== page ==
This page exists for one reason only: To distill into a condensed set of rules the best advice that’s out there for writers and writing.
Of course, like Disney’s Pirates of The Caribbean, these are more what you call “guidelines” than actual rules. Learn them in order to know when to follow them and when to break them. Watch the first 30 seconds of this clip:
Entry #1: Every character is the hero of his or her own story.
Don’t write flat characters but fully formed, complex, three-dimensional ones. You must spend enough time with each one to write them authentically and uniquely. Only after they are clearly defined in your mind can they interact authentically with each other in your story.
Randy Ingermanson used Episode IV of Star Wars (the first movie released) to get his blog readers to think about this concept as an example. He asked the question, ‘Whose story is it?’ It can be argued that it belongs to Luke, Leia, Vader, or even the droids because George Lukas created each character well-formed and distinct.
Entry #2: Write every character as if they aren’t what they look like or seem to be. Don’t just give each character a secret, embed contradictions into their lives.
Entry #3: A character is the sum of his experiences, just as a real person is.
Entry #4: Foreshadowing only works if nobody notices it.
Entry #5: Flashbacks are called that because they belong in the “back” of the book, not near the front in an information dump.
Entry #6: Learn to unpack a rebuke.
Scottish people have a saying: Learn to unpack a rebuke. In other words, don’t reject a criticism out of hand. You don’t have to like it. You don’t have to agree with it. But give it a little time. Take it and play with it. Be willing to at least examine the criticism and see if, just maybe, there’s an ounce of truth in it.
Entry #7: Seek progress, not perfection.
Fifth and last, don’t think about trying to make it perfect. Seeking perfection in writing is what freezes people up and keeps them from writing (or from participating in an honest crit group). Look for progress, not perfection. You ain’t going to make it perfect. So try to make it “better than last week.”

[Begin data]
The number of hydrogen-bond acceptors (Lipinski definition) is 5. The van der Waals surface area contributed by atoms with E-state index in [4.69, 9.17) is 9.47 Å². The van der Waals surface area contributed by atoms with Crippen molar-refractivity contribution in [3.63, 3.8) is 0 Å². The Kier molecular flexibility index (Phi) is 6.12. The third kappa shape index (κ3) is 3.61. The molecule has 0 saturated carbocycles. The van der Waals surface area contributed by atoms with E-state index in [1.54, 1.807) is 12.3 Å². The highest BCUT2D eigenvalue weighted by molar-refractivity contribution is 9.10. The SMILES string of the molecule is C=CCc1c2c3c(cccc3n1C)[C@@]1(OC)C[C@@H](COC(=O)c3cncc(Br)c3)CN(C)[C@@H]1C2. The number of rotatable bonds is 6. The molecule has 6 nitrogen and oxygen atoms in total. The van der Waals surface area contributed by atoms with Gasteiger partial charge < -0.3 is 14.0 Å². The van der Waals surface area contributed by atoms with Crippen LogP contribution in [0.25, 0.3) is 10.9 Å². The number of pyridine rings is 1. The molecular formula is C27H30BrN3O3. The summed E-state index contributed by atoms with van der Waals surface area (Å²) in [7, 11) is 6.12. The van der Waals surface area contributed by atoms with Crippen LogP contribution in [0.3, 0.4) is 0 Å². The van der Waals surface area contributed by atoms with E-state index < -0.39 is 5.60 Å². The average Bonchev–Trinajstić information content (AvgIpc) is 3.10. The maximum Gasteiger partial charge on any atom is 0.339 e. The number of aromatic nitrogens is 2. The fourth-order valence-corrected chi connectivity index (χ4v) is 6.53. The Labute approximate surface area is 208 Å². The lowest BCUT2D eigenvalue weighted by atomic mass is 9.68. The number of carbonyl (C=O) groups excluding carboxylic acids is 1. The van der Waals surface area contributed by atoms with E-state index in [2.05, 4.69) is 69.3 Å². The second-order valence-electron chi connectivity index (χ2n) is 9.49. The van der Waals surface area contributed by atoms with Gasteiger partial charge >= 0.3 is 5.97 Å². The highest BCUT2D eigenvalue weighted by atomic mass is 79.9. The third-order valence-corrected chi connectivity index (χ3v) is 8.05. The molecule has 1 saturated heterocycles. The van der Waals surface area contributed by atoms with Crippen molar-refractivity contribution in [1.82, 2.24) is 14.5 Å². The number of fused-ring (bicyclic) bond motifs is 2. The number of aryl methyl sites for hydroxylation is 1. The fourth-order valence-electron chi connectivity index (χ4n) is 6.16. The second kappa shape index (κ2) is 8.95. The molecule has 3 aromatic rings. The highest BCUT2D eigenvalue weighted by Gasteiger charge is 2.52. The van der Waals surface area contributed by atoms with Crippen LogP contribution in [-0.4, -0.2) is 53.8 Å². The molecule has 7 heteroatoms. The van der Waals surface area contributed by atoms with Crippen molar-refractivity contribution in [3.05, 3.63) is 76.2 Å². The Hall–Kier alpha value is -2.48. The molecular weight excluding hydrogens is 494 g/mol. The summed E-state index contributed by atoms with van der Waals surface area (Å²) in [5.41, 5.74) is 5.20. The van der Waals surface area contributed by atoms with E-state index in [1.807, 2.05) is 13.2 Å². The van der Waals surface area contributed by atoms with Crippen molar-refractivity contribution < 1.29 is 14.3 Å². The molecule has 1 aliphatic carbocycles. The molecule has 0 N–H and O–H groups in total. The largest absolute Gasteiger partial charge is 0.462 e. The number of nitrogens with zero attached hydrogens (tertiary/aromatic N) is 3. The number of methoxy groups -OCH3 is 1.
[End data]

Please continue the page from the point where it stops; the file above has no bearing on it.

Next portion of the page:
Additionally, Walt Disney coined the phrase “keep moving forward” in a letter. The phrase was used extensively in Disney’s “Meet the Robinsons” movie and a copy of Walt’s letter can be seen after the credits.
It’s all the same idea, really. “Focus on the future” and “don’t sweat the small stuff”.
Entry #8: Finding a good title is an art, just like writing the book.
I believe the best titles reflect the central conflict, as in “Kramer vs Kramer.” Since the central conflict also provides the theme of the work, the title will then fit the work perfectly. “The Great Escape” is another good title. But this isn’t necessarily true. I’ve always liked the title “I, Robot…” which reflects character. “Animal Dreams” is another one I like, and it doesn’t reflect conflict. Finding a good title is an art, just like writing the book.
Entry #9: Know the end from the beginning.
That is, plan so you know how it’s supposed to end. This doesn’t mean you plan every nitpicking detail. It just means that you have – bare minimum – an idea for a solution to the final dilemma your main character will face as you write.
Brandon Sanderson is famous for coming up with a great story idea and then – second step – trying to identify the central conflict and how that conflict might resolve. It’s the only way to determine if an idea is suitable and strong enough to become a fleshed-out story.
Entry #10: Curiosity must come before content.
“Before your audience will value the information you’re giving, they’ve got to want it.” You are responsible for creating this desire. And once you’ve hooked them, to ‘book’ them you must then structure your content to maintain their interest – with surprise, mystery, knowledge gaps, and questions.